If you don’t know anything about apparitions of Mary, you may not know about some powerful stories.  Inevitably, the “certified” visions appear only to children or people who have no power in society.  As an example, Our Lady of Lourdes appeared to a young girl who was illiterate, yet was able to repeat what the lady said, that she was the “Immaculate Conception.”  There was no way that young Bernadette, far removed from the theologians of her day, could possibly have known they were all kicking around the idea of Mary’s immaculate conception and whether or not it was true.  No one in the village really knew about that going on.  Later, in Fatima, Portugal, “a lady” appeared to three shepherd children.  One day, she made the sun dance.  The weirdest part about the sun dancing was that not everyone there saw it, which seemed to make it even more believable as divine (Bible stories inevitably have unbelievers seem to not see a thing).

But the big common denominator inevitably is: a silenced voice sees a lady (the viewer or viewers rarely call her Mary, but eventually they figure it out or someone else will eventually decide it is she).

Today is the celebration of Our Lady of Guadalupe, Our Lady of the Americas (not just Mexico, as some might believe).

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Posted in Advocacy, Neurodiversity

Boycott To Siri Update

Thanks for all the visits recently in the wake of #BoycottToSiri.  I’m so humbled by the neurotypical allies joining us, and even more humbled to hear my words are being used in this movement.

Have a look at our hero, Amethyst Shaber, who posted video message to understand the movement and how you can help http://autismgazette.com/videos/videoamythest-schaber-boycotttosiri/.

 

Next, head to this review by the amazing Kaelan Rhywiol if you want to understand the specific problems of the book: https://twitter.com/kaelanrhy/status/936307207968137216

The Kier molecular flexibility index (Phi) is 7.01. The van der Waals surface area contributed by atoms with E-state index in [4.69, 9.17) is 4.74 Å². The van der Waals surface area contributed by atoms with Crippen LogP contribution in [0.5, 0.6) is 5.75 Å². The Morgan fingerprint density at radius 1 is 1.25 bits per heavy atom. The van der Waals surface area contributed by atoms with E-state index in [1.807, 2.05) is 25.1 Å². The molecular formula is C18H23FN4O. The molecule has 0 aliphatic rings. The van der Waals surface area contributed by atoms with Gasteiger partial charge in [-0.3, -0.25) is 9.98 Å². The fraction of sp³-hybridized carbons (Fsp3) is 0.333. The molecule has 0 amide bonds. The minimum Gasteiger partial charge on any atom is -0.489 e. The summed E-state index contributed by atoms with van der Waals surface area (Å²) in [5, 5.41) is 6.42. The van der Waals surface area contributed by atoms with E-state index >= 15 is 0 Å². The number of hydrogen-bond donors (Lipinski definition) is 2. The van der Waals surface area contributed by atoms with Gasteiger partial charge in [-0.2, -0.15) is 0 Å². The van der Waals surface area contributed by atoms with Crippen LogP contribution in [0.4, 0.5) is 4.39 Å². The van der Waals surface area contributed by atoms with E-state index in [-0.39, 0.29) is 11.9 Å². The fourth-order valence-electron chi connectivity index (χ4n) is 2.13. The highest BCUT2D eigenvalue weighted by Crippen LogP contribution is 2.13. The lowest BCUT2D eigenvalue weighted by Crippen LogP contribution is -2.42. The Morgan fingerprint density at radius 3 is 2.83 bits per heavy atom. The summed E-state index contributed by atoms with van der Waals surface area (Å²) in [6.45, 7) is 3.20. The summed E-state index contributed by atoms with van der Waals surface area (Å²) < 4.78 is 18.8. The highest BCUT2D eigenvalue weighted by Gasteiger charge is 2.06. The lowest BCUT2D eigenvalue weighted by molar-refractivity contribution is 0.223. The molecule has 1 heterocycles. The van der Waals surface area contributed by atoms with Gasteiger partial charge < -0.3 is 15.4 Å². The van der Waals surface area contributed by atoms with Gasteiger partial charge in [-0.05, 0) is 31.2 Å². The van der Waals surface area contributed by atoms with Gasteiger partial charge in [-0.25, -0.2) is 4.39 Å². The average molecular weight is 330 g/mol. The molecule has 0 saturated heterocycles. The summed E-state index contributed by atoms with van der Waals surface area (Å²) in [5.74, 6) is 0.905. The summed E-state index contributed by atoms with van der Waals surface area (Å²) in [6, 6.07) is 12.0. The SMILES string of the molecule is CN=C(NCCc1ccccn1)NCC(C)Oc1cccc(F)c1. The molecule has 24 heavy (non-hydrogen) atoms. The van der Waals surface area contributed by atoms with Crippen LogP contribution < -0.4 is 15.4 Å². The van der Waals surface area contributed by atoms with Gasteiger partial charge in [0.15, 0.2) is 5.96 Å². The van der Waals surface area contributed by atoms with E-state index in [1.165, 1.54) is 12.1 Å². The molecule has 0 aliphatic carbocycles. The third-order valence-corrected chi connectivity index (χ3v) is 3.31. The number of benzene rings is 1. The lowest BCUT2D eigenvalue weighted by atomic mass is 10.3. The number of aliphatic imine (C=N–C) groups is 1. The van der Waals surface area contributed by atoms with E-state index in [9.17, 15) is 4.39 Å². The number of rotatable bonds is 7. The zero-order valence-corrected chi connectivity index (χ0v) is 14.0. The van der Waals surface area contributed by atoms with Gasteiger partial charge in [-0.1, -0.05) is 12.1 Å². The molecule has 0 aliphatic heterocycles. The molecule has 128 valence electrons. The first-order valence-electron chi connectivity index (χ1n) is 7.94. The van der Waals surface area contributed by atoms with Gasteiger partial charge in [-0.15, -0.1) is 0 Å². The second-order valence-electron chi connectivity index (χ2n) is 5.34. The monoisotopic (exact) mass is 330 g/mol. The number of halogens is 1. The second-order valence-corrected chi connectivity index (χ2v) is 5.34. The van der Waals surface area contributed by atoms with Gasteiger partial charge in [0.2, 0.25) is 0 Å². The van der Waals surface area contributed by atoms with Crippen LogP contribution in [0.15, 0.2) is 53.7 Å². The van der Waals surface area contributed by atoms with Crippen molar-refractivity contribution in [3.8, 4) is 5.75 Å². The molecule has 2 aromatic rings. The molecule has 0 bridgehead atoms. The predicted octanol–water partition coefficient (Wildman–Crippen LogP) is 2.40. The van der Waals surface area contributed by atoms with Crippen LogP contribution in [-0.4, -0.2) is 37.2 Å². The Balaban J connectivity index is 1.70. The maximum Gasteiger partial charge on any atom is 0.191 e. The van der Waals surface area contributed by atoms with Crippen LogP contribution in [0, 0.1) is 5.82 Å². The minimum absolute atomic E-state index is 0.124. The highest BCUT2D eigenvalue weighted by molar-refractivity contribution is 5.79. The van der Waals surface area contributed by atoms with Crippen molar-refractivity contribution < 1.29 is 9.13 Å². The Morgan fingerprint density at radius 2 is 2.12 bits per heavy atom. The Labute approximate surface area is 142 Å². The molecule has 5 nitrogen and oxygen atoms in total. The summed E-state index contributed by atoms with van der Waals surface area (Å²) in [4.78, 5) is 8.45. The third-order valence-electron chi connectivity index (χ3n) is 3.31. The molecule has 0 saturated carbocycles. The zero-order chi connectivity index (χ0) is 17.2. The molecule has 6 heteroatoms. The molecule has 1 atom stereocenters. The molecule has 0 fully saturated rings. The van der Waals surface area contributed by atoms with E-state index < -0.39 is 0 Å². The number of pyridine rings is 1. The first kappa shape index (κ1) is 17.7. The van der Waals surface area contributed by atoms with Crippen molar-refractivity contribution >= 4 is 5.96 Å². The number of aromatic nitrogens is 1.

Posted in Advocacy

neurotypicals Are Very Odd Creatures: Watching Survivor to Analyze Neurotypicality

So, a long time ago, when the television show Survivor first came out, I watched it and was utterly fascinated.  The main thing I loved about it was watching Richard Hatch play a game no one else yet understood was the actual game of the show and (spoiler alert) be rewarded with a million dollars.

[A blue piranha with red stomach is hidden in some underwater grass. Jeff Probst, the host of Survivor, pointed out that a bigger fish can take your finger off with one bite. Image from Pixabay]
If you don’t know the game, the gist is they strand people on an island in two groups and early on, the way you get power is by winning challenges, many of which are physical, which can be a real problem due to (as the show goes on) less and less food being available to you unless you’re good at finding it on your own.  There are mental challenges, too, but these get hard given the lack of food as well.  The trick is to figure out how to stay healthy physically so you can compete physically and mentally.  When there are too few people to have two separate groups, they merge them together and the challenges become individual.  If you get “immunity,” the others can’t get rid of you by voting you out, but almost all of the people who are there after the merge then become a jury who decide who wins the million at the end, so if you’re too devious in your scheming, it will cost you.  Maybe.

Anyway, when the game first started, the original group had literally no idea what the game was, so it was relatively easy for Hatch to create a core alliance and use it to have an effective voting bloc to ensure that what he thought, strategically, would be the best thing to do, he was able to actually carry out.

Fast-forward to the season I just finished, season 6 (I only really watched the first, some of the celebrity edition, and the all-star season, so I’m watching old ones).  I was incensed this season, more than before, and it made me think about the “pretty people” vs. the rest of us and what all this means for society.

Continue reading “neurotypicals Are Very Odd Creatures: Watching Survivor to Analyze Neurotypicality”